FSOs are paid in various ways, and herein lies some of the controversy. Some FSOs will take a monthly processing fee combined with success fees for every sale. Others will look to take a percentage of the royalty stream or equity in the franchisor organization--which many in franchising (including this author) find to be an unworkable financial proposition.
Why Franchisors are Outsourcing Their Sales Function
To understand why outsourcing has become so popular, it's important to realize the changes that have created this new market in the first place. From the franchisor's perspective, the past five years have seen the convergence of two significant trends.
First, the surge of franchise companies has created an increased demand for quality franchise salespeople. According to FranDATA, more than 1,000 new franchisors have entered the market in the past four years. With a total market of about 3,000 active franchisors, this represents an increase of more than 50 percent. And second, over that same time frame, franchise brokerage firms have grown explosively--and by some industry estimates have been responsible for the loss of between 500 and 1,000 of the industry's top salespeople.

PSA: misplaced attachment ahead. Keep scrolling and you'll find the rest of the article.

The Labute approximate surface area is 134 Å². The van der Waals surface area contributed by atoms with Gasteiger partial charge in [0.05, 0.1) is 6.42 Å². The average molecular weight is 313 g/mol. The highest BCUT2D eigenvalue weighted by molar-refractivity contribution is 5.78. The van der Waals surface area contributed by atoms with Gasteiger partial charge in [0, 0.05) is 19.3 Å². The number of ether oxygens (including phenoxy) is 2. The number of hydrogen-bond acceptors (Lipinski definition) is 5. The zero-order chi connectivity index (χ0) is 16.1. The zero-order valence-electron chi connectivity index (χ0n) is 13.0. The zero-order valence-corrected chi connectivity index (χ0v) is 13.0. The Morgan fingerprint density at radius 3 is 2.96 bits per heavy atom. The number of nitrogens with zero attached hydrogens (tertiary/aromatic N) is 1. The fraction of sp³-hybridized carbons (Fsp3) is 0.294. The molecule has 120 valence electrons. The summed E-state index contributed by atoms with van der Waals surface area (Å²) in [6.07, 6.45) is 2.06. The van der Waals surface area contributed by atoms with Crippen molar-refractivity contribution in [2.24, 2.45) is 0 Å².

So while the demand for experienced franchise salespeople is skyrocketing, the supply of these individuals has declined dramatically--causing the salaries for those few salespeople remaining to skyrocket. A franchise salesperson with only modest experience can easily command a six-figure package.
This leaves the franchisor with three basic choices. He can pay top dollar to recruit a franchise sales pro. He can try to sell franchises himself. He can use someone who does not have any franchise sales experience. Or he can outsource his franchise sales.
Tried and True--Recruiting a Pro
Consider the first alternative.
The first problem faced by startup franchisors is that established sales pros are unlikely to want to work with them in the first place. They will wonder whether the franchisors have the long term commitment, whether they have the financial resources and whether they will spend the money necessary to generate an adequate number of leads. Often, smaller franchisors must sweeten the pot with equity. Even without equity, there are the costs of recruiting and relocating a franchise sales executive.